The Government intends to deliver the spirit of this recommendation – but believes it is important to tackle under delivery not just in London, but in our other major towns and cities that serve as engines of jobs and growth. We are therefore proposing to introduce a new ‘brownfield presumption’ in the twenty most populous cities and urban centres in the country, where housing delivery has dropped below expected levels. These twenty places, which include London, are the ones to which an ‘urban uplift’ already applies when determining the need for homes. This new presumption will make it easier to get permission to build on brownfield land where an authority is underdelivering, by raising the bar for refusing applications – ultimately helping more young families to find a home.

We also want to support brownfield development more widely, by making clear to every local authority in England that they need to be more flexible in approving planning applications on brownfield land. To make this happen, we are proposing a change to national planning policy that would require councils to give significant weight to the benefits of delivering as many homes as possible where there is a shortage of land for homes. This change would also tell councils that they need to be pragmatic in applying policies on the internal layout of developments – cutting through what can sometimes prove too complex a web of constraints that misses the prize of building new homes.

I want to note that neither proposed change affects the definition of previously developed land in national policy and so would not alter existing protections, including for residential gardens, nor amend other relevant policies on the character of suburban neighbourhoods. A consultation on these two proposals launches today, and will close on 26 March. Subject to that consultation, we will introduce these changes as soon as possible, through an update to the National Planning Policy Framework.

Permitted development rights

Complementing these changes on brownfield development, we are also helping developers overcome tiresome bureaucracy by slashing red tape that stops appropriate commercial buildings being turned into new homes. Following a consultation last year, the relevant secondary legislation will be laid in Parliament today to extend current Permitted Development Rights such that commercial buildings of any size will have the freedom to be converted into new homes – this means shops, offices, and other buildings all quickly repurposed, resulting in thousands of quality new homes by 2030.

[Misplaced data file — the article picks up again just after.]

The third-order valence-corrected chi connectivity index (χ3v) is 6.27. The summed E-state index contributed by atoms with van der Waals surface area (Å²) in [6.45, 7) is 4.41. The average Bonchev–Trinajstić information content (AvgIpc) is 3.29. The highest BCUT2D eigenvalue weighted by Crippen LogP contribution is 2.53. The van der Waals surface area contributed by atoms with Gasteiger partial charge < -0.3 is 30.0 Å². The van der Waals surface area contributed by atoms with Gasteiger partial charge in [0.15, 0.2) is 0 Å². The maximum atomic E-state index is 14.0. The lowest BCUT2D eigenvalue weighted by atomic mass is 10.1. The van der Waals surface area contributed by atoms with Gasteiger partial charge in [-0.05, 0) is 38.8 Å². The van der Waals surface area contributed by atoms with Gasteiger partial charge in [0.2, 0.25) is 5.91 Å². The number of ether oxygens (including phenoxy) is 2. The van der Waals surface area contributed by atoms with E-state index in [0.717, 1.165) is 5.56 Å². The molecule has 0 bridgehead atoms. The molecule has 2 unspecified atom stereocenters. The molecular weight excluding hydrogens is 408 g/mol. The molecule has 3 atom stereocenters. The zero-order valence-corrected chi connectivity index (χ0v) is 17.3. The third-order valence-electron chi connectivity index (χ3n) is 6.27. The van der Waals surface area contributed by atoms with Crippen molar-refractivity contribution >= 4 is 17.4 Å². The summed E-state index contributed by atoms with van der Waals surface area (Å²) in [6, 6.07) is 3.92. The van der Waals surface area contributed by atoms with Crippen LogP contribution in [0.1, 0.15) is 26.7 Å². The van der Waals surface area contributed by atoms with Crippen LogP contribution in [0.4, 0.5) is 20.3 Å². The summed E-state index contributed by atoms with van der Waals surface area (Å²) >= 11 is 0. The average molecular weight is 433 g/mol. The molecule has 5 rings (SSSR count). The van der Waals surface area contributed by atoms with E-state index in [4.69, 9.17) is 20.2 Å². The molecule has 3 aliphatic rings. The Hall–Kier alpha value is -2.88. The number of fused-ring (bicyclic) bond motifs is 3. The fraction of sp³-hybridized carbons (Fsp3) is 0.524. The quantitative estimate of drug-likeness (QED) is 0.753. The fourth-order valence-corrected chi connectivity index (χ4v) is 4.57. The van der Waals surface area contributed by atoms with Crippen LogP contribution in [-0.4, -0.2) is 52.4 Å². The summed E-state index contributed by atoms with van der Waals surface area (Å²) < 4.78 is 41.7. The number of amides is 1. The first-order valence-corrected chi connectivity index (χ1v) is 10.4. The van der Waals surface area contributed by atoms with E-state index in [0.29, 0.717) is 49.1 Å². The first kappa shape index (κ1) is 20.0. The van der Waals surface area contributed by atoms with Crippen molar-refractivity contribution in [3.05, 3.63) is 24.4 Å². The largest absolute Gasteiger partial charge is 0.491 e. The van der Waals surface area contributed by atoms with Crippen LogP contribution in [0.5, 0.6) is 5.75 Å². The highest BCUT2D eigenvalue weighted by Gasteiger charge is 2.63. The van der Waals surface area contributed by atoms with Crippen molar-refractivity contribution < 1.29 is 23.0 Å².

In parallel, we are launching a further consultation on proposals to support millions of homeowners to extend their homes outwards and upwards, freeing new extensions or large loft conversions from the arduous process of receiving planning permission, while ensuring continuing protection for neighbours’ local amenity. Our proposals will also allow homeowners greater freedoms on installing heat pumps and Electric Vehicle charging points, ensuring these rights deliver what people want for their homes.

London delivery

These planning reforms are important, but our changes to policy come alongside additional funding too. We are announcing £50 million of investment to unlock new homes and improve the quality of life for existing residents through estate regeneration in London. Working closely with the London Borough of Camden, we are establishing a new Euston Housing Delivery Group to explore maximum regeneration and housing backed by £4 million. We are also announcing £125 million loan funding from the Home Building Fund Infrastructure Loans portfolio and Long-Term Fund for sites in East and South London which will unlock 8,000 new homes – and to help tackle undersupply in the medium-term, we are announcing our intention to legislate at the earliest opportunity to remove the current block on Homes England’s role in London.

Support for SMEs

It is right that we do what we can to unleash the capability of housebuilders across the housing sector. SME housebuilders play a vital role in our communities, and we are already backing them through our £1.5 billion Levelling Up Home Building Fund and £1 billion ENABLE Build guarantee programme. Today we are going further by expanding the ENABLE Build scheme to cover more lenders and increase the availability of SME finance to the sector. To support access to land for building, we will also introduce SME-only sales of Homes England land, with pilots starting this year in the Southeast and Midlands. We will also update the Community Infrastructure Levy guidance to discourage higher rates being charged on smaller sites, responding to feedback from the sector.